I wrote this post for Huffington Post’s religion section a couple of weeks ago when Lent started.
Now that we’re a bit into the the season of simplicity, I should reflect on how I’m doing on my giving up. Have I stopped bad-mouthing myself? Well, not entirely. It’s a hard habit to break. But my vow of self-positivity has given me pause a few times when I went to blame myself for something going wrong. It’s a good reminder that words do mean something, both in my own mind and in how I think about others.
I’ve also noticed how often I apologize for something that is not my, nor anyone’s, fault. How often I apologize for needing to be with Teddy or needing to focus on my work or being sick, etc. It doesn’t strictly fall under saying negative things about one’s self – it just implies it.
Anyway, here’s the post. Enjoy!
I went to mass and catechism every week from the time I was five till I went to college at 17. But despite all that quality time with the Catholic church, I seemed to have missed some important information.
Near the top of the list: Why do we give up things for Lent?
I think I was told it had something to do with sacrifice. Most of the time, people gave up their favorite food. After all, Jesus gave up his life for us, so the least we could do is stop eating Mars bars. Or maybe it symbolized the 40 days he spent wandering in the desert before his ministry began? Jesus fought the devil’s lies, and we fight off our craving for pizza.
I gave up being Catholic a long time ago. I still go to church, but it’s a pretty modern urban United Methodist church that welcomes LGBT folks and doesn’t give me lectures on birth control.
Still, the ritual of Lent has stayed with me. I’m drawn to its pared-down simplicity — the starkness of an undecorated church, the tolling bells that rang as we left mass in place of joyful hymns, the symbols of ashes and incense. It’s meaningful to me. Like the grey skies and bare trees of the end of winter, I feel the call to turn inward and reflect about what in my life needs pruning.
At one point in my life, I gave up giving things up for Lent. It was stupid, I thought, and superficial. Yes, I too love and crave chocolate, but at the end of 40 days, I will just eat up my share anyways in the form of a large hollow bunny. What’s the point?
Then a couple of years ago, I had an idea. I gave up buying things for Lent. I still let myself by food and necessities — medicine, toilet paper, etc. But I stopped buying little things for myself — a new lipgloss, a caramel latte, a sweater on the clearance rack.
It was a small thing, but it was hard. Sale at my favorite store? Don’t even bother going in. Need the right pair of shoes to go with that dress? See if you can borrow some from a friend. Drink a nice cup of coffee that you make yourself at home and curl up with a good book — one you already own or borrowed from the library.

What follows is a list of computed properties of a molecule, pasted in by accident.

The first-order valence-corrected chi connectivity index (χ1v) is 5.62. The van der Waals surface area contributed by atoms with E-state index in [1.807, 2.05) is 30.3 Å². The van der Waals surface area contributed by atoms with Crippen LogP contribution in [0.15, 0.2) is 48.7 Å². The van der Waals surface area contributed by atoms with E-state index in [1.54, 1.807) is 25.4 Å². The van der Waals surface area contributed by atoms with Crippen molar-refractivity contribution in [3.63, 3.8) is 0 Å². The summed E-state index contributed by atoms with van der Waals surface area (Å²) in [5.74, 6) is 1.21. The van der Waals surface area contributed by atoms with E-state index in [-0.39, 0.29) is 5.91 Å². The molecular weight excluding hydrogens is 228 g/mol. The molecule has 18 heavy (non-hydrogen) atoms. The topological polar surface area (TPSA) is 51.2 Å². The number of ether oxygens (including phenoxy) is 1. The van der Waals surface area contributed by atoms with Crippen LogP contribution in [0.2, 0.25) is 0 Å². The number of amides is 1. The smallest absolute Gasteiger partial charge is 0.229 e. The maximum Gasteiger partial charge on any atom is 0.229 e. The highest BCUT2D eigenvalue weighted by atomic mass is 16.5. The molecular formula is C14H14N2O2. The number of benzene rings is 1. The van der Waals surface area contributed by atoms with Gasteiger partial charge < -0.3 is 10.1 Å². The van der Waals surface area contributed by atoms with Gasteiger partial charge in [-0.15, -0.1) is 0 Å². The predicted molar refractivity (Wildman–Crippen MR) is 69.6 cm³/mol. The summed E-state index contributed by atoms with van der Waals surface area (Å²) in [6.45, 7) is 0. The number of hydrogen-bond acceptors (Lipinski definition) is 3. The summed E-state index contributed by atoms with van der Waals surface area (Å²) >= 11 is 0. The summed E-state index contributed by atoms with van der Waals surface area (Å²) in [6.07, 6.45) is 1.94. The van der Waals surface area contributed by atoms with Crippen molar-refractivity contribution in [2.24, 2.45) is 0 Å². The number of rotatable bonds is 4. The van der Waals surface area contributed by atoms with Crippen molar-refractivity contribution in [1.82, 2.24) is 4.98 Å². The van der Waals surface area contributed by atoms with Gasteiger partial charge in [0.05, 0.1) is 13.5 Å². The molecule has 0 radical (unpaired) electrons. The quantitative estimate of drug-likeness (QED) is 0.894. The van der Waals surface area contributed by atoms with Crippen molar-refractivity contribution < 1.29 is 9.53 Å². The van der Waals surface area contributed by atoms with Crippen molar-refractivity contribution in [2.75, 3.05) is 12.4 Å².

I found myself being creative. Stretching how long I could enjoy something I already had. Finding substitutes for the momentary zing that comes from purchasing something new. Appreciating my many blessings.
At the end of 40 days, I could buy things again. But I didn’t. It changed the way I thought about my money and my resources. It changed the way I thought about what brings me joy and happiness. It caused me to question why I felt I needed to buy things and what that said about the state of my soul.
It wore off eventually. In fact, when I look at my bank statement, I could probably use to go back and do it again. But the lessons that I learned are still with me. It was a really meaningful 40 days.
I was thinking about that experience tonight as I pondered the beginning of Lent. What would I give up? The thought came to me instantly — saying negative things about myself.
I have a habit of putting myself down when anything happens. If I make a mistake, it’s because I’m an idiot. If I forgot something, I’m dumb. I spend a good percentage of my days apologizing for anything and everything and adding in how I’m deficient.
It’s just a little thing, but I do think it matters. Words affect us. When I put myself down, what am I saying to others about their mistakes? What am I internalizing about myself? And what about my son? He’s just learning to communicate himself, so what does it say to him when mama is always calling herself names?
I may not be Catholic anymore, but I am going to go back to my roots this year and give up something for Lent. It’s not really a sacrifice, but it will be hard.
At the end of it, I believe it will have changed me. But how? I’m not sure. I’ve got to give it up to find out.